One of the perks of having a Kindle is that nifty “try a free sample” option offered by Amazon. They give you a sneak peek at an entire chapter and I usually know if I’m in or not by the end of it. As a writer, that’s telling, because I’m not alone. Agents, editors, readers, they all have a vast ocean of other available choices. If you don’t grab them in that first chapter, you’re likely to lose them.
The last two books I sampled and immediately bought were novels I’d stumbled across on blogs, one in an author interview, and the other in a list of small press novels not to be missed. Lauren Groff’s Arcadia and Kei Miller’s The Last Warner Woman are very different books in tone, style, and subject matter. They’re written in different tenses, one with a singular third person POV, the other vacillating between third (with frequent forays into 2nd) and first. But what they have in common is a certain magical elixir that always gets me – and my wallet.
It begins with voice. I like it strong, distinct, making its presence known on the first page. Then comes character. Give me someone fascinating, somebody I want to know better, and for god’s sake, let them be real. I want in their head, want to feel like they’re stepping off the page and into my imagination. I’m not asking you for sunshine and lollipops, or Superman, noble and pure. Prickly and imperfect, a bit lost, maybe even deeply scarred; these are all viable options. I don’t have to love them right away, but I absolutely must want to spend the next several days hanging out with them. Otherwise, I’m gone.
Speaking of gone…
Take me there.
Wherever there is, wherever you’ve set the story? Dip me in head first. Give me an immediate, rich sense of place. Don’t go Faulkner on me – I’m not asking for three pages of exposition filled with minute details – but please, let me see/feel/smell/hear the character’s world the same way I should be seeing/feeling/hearing them. (I probably don’t want to smell them, unless they’re wearing some particularly delicious cologne.)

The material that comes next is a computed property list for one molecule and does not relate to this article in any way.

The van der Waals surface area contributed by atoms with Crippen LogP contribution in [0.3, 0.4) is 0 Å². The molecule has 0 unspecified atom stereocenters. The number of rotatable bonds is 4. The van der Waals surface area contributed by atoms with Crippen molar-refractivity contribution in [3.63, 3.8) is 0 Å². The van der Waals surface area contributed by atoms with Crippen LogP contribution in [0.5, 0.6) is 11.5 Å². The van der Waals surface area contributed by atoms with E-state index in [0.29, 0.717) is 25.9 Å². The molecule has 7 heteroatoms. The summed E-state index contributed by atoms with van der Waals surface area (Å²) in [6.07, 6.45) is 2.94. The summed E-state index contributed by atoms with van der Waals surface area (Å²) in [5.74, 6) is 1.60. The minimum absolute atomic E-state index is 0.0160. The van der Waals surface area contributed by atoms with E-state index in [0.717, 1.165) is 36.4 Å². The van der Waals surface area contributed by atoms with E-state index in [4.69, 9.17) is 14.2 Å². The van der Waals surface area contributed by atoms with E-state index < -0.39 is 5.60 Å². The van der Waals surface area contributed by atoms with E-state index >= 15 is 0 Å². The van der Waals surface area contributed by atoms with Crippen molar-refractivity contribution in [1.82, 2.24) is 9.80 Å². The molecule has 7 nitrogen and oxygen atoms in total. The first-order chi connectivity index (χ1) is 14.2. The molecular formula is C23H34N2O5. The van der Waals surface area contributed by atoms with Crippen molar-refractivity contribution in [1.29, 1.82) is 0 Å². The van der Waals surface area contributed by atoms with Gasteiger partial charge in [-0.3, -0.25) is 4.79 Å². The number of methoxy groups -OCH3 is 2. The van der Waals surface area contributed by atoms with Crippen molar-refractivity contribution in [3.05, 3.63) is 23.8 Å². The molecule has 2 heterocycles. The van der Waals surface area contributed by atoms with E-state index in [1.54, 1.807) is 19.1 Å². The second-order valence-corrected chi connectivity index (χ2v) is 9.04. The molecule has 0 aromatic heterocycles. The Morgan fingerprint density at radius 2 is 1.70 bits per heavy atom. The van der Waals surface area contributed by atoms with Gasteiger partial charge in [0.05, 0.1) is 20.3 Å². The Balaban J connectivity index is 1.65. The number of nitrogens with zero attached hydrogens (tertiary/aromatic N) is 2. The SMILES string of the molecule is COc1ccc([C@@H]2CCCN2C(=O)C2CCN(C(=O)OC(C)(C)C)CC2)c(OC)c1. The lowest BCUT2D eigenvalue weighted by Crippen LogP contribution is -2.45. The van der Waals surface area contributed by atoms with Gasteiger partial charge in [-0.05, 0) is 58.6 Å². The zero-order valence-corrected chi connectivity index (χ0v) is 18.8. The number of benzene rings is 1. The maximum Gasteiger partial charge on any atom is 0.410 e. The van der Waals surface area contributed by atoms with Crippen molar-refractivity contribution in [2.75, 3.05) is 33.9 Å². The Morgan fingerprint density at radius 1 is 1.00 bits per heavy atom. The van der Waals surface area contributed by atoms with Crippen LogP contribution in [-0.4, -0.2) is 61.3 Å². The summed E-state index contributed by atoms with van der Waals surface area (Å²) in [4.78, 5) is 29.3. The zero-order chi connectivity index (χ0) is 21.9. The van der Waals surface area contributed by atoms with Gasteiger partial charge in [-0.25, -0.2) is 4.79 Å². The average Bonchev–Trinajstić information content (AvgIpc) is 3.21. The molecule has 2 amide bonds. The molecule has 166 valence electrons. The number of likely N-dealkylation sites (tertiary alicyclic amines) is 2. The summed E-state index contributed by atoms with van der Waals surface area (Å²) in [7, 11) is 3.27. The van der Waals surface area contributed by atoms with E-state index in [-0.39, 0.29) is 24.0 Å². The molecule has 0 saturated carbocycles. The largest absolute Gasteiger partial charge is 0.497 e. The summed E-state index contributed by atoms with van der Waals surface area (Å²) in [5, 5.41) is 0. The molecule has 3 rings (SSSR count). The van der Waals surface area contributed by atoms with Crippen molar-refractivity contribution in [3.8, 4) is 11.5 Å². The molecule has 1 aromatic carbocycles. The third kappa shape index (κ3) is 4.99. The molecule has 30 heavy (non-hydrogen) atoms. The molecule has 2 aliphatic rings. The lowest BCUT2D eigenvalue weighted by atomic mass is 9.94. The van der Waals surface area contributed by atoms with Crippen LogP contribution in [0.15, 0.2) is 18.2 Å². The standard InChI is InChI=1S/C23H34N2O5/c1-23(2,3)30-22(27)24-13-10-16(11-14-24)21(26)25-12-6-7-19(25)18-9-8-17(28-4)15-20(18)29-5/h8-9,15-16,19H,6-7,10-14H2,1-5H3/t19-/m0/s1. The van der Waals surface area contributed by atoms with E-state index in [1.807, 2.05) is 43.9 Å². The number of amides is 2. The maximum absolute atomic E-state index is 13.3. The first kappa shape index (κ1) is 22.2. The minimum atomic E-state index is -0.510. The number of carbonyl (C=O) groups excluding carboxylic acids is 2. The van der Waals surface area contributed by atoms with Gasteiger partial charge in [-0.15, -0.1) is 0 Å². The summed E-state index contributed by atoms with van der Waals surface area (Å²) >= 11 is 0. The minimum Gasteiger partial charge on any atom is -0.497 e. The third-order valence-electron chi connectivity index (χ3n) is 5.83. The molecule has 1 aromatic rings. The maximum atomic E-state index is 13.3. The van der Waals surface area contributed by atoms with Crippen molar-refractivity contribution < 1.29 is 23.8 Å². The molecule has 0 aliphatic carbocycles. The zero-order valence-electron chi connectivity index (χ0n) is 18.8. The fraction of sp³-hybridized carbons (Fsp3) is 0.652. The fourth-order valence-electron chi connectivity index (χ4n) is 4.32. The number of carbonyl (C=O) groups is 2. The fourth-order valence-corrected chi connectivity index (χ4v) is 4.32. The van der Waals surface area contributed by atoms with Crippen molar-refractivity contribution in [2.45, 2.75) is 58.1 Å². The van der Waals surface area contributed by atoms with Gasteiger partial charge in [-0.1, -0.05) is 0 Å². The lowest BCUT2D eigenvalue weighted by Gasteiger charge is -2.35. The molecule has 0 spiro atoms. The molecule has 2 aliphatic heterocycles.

I once worked for a man who claimed that the success of a business was dependant upon three things: location, location, location.
For this reader, that translates to books, too. I want to feel the space your characters inhabit, want to have a sense that this story couldn’t possibly happen anywhere other than in this city, this barren stretch of outer suburbia, or this rickety space ship bumbling through space. (Because if it could, why isn’t it?)
That’s something Millar and Groff both do brilliantly. A few deft strokes and we’re smack in the middle of a 1970’s back-to-the land commune or deep in the heart of Jamaica. You feel the roots of the story sunk into the setting, feel the world rising up to surround you, and it’s gorgeous. You want more. So you push that buy button, and off you go, into another world.
Last Friday, I saw my son’s third grade musical Biome, the tale of some escaped zoo animals looking for their natural habitats. It made me think about characters, and their natural habitats, i.e., the settings we writers drop them into. Even if they don’t fit where they’ve landed and the story is about their quest to adapt or finding a better, truer place to be, location is still imperative to the story and it should feel every bit as real as the characters themselves.
It needs to, for me. Otherwise, I’ll probably set the book down and walk away.
How about you? Is setting important to you? Do you need to feel a sense of place, or is that just icing on the cake if you get it?